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TRIBEWORK is about consuming the process of life, the journey, together.

Monday, December 29, 2014

5 Ways to Help Your Man or Woman Love You

Enduring questions of life there are, and one of the best for a woman is “how do I keep my man interested in me?” We’ve all heard how the guy is in it for the ‘thrill of the chase’ and how women should ‘treat ‘em mean to keep ‘em keen’.
It seems to me that men are fascinated by a mystery: the woman he doesn’t know, who is still an enigma, in his midst. But women are also intrigued by such things. The difference seems to be the innate difference in the psychology that sets men and women apart.
Men seem to be drawn to adventure on the one hand and rest on the other. Mixing those together, we have recreation. Most men are quite hands-on physically. Recent trends, however, place women closer to men in these ways than ever. But women want substance in their men. The opposite could also be said; but in different ways.
Perhaps more than ever the genders are equal.
Given that relationships of the romantic kind normally only have a natural romance lasting six or twelve months typically, every relationship needs much attention, care, intention, and commitment to continue on through the important sustaining phase: loving companionship.
Loving companionship is what holds spousal relationships together. Both give to the other. Both enjoy the fellowship of the other, despite ugly differences that cause disputes and conflict. But isn’t an argument the spice of marriage? – Especially the making up part.
5 Ways Loving Companionship is Achieved
1.     Whatever he or she’s interested in, so long as it’s healthy, ought to be encouraged. The opposite also fits – unhealthy pursuits ought to be raised and discussed honestly. There has to be room for tolerating and encouraging healthy pursuits of passion. Even better if they can be shared together. If one partner is involved in or encourages the other’s pursuits there is a good chance of reciprocation occurring.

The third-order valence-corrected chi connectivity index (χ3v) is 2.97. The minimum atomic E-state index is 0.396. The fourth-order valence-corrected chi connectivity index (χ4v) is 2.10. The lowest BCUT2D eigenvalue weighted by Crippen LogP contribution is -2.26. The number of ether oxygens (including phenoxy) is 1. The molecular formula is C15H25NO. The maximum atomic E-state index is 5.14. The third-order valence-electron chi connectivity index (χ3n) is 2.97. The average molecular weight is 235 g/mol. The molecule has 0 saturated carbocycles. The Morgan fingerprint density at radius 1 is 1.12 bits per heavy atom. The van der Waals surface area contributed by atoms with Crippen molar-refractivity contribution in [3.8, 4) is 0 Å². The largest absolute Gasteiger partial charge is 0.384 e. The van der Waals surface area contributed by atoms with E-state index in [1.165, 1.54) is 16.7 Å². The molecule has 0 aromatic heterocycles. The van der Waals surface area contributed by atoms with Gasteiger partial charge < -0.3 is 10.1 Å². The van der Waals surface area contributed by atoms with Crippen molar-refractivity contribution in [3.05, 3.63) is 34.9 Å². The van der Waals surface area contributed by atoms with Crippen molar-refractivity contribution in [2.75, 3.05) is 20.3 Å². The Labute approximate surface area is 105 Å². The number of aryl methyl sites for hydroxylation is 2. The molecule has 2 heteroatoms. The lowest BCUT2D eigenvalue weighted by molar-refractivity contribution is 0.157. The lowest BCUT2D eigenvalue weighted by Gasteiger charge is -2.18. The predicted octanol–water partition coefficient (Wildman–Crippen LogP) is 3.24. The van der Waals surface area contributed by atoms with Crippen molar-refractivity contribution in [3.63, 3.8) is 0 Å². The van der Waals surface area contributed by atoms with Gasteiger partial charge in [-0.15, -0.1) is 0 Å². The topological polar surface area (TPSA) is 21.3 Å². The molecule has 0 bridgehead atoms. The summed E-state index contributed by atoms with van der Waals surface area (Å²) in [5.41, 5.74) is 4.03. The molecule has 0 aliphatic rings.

2.     Wanting to be together, and also allowing healthy time alone, inspires a safety that all companionate relationships thrive on. Time alone allows the kindling of thought for the other. One worry is if they want to spend excessive time with their friends. As always an encouraging of balance (time with partner, time alone, time with friends) should be appreciated.
3.     The physical relationship is generally important to him. It may or may not be for her. If sex is important for him and it’s not for you, try to engage him in discussion to see if a compromise can be reached, and so you can be understood. If he understands you, there will be much less pressure. If you are the one who enjoys sex more than he does, be patient and experiment with his mood. It’s not about what you do or don’t do; like you, it’s about the mood he’s in.
4.     You might be the sort of person who loves being encouraged with words. If you are, and he’s not overly communicative, try and not let it affect your self-esteem. The problem’s with him, not you. But it’s not his fault if he’s trying. If he’s the one who seeks to be affirmed by you, encourage him when it’s healthy for him to hear it.
5.     Gifts are important in all companionate relationships of the romantic kind. You might enjoy flowers, and he may not give many. It’s best not to be frustrated because gifts must come from the heart. It’s no good complaining about his thoughtlessness. It would be better to give him the occasional thoughtful gift and hope it’s a model for him to follow. Again, pressure around gift-giving will only degrade the relationship.
Being a faithful companion, always interested in maintaining the relationship, is what most partners want in their partner.
© 2014 S. J. Wickham.

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